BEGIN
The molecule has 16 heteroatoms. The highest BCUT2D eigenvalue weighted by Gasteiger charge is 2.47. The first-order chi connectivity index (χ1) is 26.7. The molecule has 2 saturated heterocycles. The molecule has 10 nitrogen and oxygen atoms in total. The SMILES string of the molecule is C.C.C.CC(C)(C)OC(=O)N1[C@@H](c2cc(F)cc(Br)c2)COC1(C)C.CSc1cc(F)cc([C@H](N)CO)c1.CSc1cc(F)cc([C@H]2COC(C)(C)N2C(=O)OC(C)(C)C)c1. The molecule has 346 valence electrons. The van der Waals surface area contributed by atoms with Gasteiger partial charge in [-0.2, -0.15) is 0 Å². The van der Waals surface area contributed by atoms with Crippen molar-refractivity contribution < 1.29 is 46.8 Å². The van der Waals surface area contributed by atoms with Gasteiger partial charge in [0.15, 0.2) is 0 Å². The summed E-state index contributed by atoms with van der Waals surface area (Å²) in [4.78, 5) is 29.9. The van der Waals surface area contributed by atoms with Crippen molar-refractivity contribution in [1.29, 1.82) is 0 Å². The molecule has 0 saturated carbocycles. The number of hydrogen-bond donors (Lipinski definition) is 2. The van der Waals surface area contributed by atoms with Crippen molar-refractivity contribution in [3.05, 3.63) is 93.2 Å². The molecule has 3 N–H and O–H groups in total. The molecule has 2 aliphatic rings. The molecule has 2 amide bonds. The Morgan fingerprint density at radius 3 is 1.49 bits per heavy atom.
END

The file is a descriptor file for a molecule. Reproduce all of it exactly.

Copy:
The molecule has 16 heteroatoms. The highest BCUT2D eigenvalue weighted by Gasteiger charge is 2.47. The first-order chi connectivity index (χ1) is 26.7. The molecule has 2 saturated heterocycles. The molecule has 10 nitrogen and oxygen atoms in total. The SMILES string of the molecule is C.C.C.CC(C)(C)OC(=O)N1[C@@H](c2cc(F)cc(Br)c2)COC1(C)C.CSc1cc(F)cc([C@H](N)CO)c1.CSc1cc(F)cc([C@H]2COC(C)(C)N2C(=O)OC(C)(C)C)c1. The molecule has 346 valence electrons. The van der Waals surface area contributed by atoms with Gasteiger partial charge in [-0.2, -0.15) is 0 Å². The van der Waals surface area contributed by atoms with Crippen molar-refractivity contribution < 1.29 is 46.8 Å². The van der Waals surface area contributed by atoms with Gasteiger partial charge in [0.15, 0.2) is 0 Å². The summed E-state index contributed by atoms with van der Waals surface area (Å²) in [4.78, 5) is 29.9. The van der Waals surface area contributed by atoms with Crippen molar-refractivity contribution in [1.29, 1.82) is 0 Å². The molecule has 0 saturated carbocycles. The number of hydrogen-bond donors (Lipinski definition) is 2. The van der Waals surface area contributed by atoms with Crippen molar-refractivity contribution in [3.05, 3.63) is 93.2 Å². The molecule has 3 N–H and O–H groups in total. The molecule has 2 aliphatic rings. The molecule has 2 amide bonds. The Morgan fingerprint density at radius 3 is 1.49 bits per heavy atom.